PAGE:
You're Killing Me, Schmaltz Credit: Melissa Klauda

Challenged by Trenchermen bartender Jonah Frank to make a drink with schmaltz, kosher rendered poultry fat, Griffin Benko of Lone Wolf wanted to take a road less traveled—it seemed “too easy of a route” to make an infusion with the fat, he said. Moreover, while he was set on creating a seasonal beverage, standards like eggnog or the Tom & Jerry seemed a little tame for winter in Chiberia. Instead, Benko turned to what he considers an “underappreciated” classic cocktail: the warm ale flip, an egg-based drink that’s been taking the chill off since the 1860s.

In keeping with his 19th-century inspiration, he sought out not the more common chicken schmaltz but goose fat, which he located at a Lincoln Park butcher shop. To counter the goose lard’s unctuousness and strong, savory poultry flavor, he went to “the other side of the spectrum,” using raw sugar and a Cruzan rum flavored with molasses. The ale itself “bridges the gap between the sweet and savory flavors,” he said, besides adding its own “nice balance of hops and fruity yeast notes.” Some freshly grated nutmeg and a whole egg, plus a yolk, round out the ingredients.

Actually preparing the flip is time consuming and can be a little tricky, for amateurs at least—Benko himself cooked at Alinea for a couple of years. The key is to drizzle in the warm ingredients slowly, to temper the mixture and avoid scrambling the egg. You also need to thoroughly emulsify the drink, whisking throughout the process, or you’ll wind up with a layer of fat on top.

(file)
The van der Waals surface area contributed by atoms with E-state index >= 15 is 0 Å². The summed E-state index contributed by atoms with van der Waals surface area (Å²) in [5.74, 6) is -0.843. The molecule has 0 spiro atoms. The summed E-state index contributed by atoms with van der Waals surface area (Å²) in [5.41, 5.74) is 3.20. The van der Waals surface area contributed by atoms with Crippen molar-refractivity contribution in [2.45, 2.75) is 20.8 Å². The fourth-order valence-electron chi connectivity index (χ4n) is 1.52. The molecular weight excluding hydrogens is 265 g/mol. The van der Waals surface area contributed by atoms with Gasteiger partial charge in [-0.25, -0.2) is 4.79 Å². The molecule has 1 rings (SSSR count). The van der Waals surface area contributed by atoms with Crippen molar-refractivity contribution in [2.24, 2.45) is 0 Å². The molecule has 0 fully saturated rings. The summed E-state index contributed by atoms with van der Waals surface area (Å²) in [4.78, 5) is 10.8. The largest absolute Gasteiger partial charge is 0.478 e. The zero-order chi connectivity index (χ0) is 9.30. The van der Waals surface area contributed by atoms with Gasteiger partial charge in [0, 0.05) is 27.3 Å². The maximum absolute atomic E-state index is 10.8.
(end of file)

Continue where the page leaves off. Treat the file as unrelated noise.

Schmaltz is, of course, just that: pure fat, hence less than heart healthy. What inspired the name of Benko’s drink, though, is a well-known scene from the 1993 comedy The Sandlot.

You’re Killing Me, Schmaltz

1 whole egg, plus one yolk
1/4 oz melted goose fat
1 oz demerara sugar
3/4 oz Cruzan Black Strap rum
8 oz Tetley’s English Ale
Grated nutmeg, for garnish

Warm the ale. Meanwhile, beat the egg and yolk in a medium-size bowl. Slowly add the goose fat, whisking to emulsify, then add the sugar and rum, stirring to combine after each. Temper the mixture by pouring in the warm ale a little at a time, taking care not to scramble the eggs. Pour into a pitcher or glass, then transfer the drink to another container and back, to emulsify it further. Serve in a mug, topped with grated nutmeg.

Who’s Next:

Benko has challenged John Smillie of the Violet Hour to make a drink with whey.